This week NPR reported on the closing of the infamous Cabrini-Green - a Chicago Housing Authority project - a crumbling cluster of high-rise housing that became symbolic of the concentration of poverty amidst a bustling and sometimes affluent city. The unexpected twist to many listeners who grew up with stories of the violence and crime in these "projects" was the grief and resistance expressed by long-time residents.
Rat-infested, crime-riddled...This was home. It has been community for those that had no choice but to live there. And now it is being take away.
Imagine a time when you sat in a committee meeting about a project for which you cared deeply and someone, perhaps new to the project, suggested a change. Did anyone at the table resist, saying, "We've never done it that way?" Or, "We tried that once before and it was a complete failure?" Bumps, warts and all, this beloved project needs protected from a future unseen, yes?
During this season of advent, we find ourselves claiming to wait for God to show up...for the incarnation to take place...for the Kingdom to appear...to take shape. But we wonder, are we really ready for and receptive to whatever actually shows up? Can we let go of our vision of the ideal to receive the reality of Emmanuel?
The prophet Isaiah describes an idyllic scene of dry places set to bloom, infirmity overcome, a clear path to follow. Consider the confusing times from which this writing came. Of course this sounded like a wonderful breakthrough. But did the Israelites experience the described reality? Ever? Or did they perhaps encounter it without recognizing it?
The psalm or the alternate reading from Luke (often called as the Magnificat - Mary's song of praise after the visit from Gabriel) are both joyful, willing and reverent responses to God. Let's spend a little time particularly with Mary's response. She's just been asked to conceive God's son out of wedlock in a society where women are stoned for sexual impropriety. Who will believe this? What does she risk by saying yes? Can she possibly envision what will come next, let alone what will come over thousands of years to follow?
James' epistle urges the community to be patient. Ha! Patient because the Lord is coming near. What does that even look like...patience?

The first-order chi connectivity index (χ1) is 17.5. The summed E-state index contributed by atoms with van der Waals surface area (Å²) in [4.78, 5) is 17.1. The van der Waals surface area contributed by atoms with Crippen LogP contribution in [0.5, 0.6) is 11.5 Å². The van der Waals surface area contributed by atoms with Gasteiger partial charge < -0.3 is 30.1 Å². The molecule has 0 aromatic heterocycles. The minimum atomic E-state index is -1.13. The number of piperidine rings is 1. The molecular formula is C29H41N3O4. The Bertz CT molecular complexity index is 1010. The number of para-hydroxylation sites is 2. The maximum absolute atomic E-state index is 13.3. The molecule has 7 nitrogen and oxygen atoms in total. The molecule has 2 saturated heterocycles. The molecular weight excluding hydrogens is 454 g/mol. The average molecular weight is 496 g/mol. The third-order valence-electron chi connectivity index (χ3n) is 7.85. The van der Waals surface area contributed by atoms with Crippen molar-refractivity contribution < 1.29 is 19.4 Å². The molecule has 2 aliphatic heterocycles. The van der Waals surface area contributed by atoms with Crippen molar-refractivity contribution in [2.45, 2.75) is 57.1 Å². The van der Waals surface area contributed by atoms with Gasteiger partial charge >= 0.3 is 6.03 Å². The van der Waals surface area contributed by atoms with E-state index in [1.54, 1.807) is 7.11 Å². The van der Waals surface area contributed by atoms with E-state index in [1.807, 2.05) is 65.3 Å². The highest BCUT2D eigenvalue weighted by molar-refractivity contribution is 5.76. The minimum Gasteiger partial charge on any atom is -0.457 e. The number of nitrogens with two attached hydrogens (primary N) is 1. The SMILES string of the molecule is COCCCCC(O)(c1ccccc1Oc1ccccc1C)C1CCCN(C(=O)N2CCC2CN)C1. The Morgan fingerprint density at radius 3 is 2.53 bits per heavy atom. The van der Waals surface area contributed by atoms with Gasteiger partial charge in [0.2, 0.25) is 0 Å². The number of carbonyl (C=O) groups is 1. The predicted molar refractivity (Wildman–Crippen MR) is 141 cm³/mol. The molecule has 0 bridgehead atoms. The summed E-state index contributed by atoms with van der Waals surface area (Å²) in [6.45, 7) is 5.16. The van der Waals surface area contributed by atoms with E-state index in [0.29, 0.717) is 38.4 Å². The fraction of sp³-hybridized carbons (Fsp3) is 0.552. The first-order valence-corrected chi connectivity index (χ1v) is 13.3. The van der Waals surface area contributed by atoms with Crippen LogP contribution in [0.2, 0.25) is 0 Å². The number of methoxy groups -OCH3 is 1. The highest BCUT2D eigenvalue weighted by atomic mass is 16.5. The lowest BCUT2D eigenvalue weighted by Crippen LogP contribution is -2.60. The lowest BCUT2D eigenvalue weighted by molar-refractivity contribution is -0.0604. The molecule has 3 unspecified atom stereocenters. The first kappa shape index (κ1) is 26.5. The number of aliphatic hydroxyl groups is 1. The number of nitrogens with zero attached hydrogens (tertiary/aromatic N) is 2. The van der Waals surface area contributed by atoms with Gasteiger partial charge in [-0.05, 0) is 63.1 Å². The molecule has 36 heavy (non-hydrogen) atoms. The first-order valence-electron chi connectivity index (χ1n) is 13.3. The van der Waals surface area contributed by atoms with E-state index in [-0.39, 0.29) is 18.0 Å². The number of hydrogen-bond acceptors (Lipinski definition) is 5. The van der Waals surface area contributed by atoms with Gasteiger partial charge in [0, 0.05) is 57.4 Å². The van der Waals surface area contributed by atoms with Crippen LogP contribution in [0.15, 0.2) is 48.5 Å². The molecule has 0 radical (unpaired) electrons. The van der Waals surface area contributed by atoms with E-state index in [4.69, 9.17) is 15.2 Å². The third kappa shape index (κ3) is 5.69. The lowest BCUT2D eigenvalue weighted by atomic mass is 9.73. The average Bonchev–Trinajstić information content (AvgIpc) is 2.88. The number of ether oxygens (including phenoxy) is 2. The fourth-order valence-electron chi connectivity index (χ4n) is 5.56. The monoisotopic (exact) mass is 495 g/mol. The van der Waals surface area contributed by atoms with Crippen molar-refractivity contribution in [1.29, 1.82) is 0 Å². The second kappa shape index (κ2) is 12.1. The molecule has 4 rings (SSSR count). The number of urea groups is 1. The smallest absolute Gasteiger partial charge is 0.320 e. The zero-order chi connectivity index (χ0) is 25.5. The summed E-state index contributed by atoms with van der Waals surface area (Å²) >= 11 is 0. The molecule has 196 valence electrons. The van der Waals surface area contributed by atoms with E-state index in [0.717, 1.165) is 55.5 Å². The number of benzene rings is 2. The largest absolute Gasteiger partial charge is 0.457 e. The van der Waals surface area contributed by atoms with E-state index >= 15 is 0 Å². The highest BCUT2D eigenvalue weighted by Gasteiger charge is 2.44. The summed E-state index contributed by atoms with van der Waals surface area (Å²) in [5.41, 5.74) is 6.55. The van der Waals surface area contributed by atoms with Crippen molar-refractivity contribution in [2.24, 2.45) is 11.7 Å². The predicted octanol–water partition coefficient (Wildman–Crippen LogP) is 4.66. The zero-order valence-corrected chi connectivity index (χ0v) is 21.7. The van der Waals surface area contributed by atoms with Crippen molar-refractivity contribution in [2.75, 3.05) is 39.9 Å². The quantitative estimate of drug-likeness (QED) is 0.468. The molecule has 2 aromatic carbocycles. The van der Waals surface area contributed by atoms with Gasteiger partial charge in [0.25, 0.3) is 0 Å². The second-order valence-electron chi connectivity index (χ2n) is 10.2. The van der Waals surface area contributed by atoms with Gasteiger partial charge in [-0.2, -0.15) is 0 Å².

Finally, from the gospel of Matthew, John has sent word to inquire whether this Jesus is really "the one." Now we don't know what John was expecting...but he had to ask clarifying questions. Jesus alludes to the visions of the prophet Isaiah...the blind will receive sight, the lame will walk, the deaf will hear. As they depart, Jesus turns to the gathered crowds and asks them to consider what they expected in the arrival and proclamation of John the Baptist. Did they expect the voice crying out to be clothed in soft robes? Did they expect preparation to be a light task? How willing were they to listen to this messenger and respond in faith? Is their faith colored by their preconceived notions?
In advent, we light one candle after another, watching and waiting. We sing O Come O Come Emmanuel. We remember a story of a precious baby born to a scared young woman in a cold stable. God touched the world in an unexpected way. How can we have any expectation of what happens next? Will we resist what shows up?
We've quoted Annie Dillard more than once: "It is madness to wear ladies' straw hats and velvet hats to church; we should all be wearing crash helmets. Ushers should issue life preservers and signal flares; they should lash us to our pews."
Lord, Prepare our hearts so that we are truly able to prepare the way...whatever that way may be.Amen.
© matt & laura norvell 2010 www.settingourstones.org
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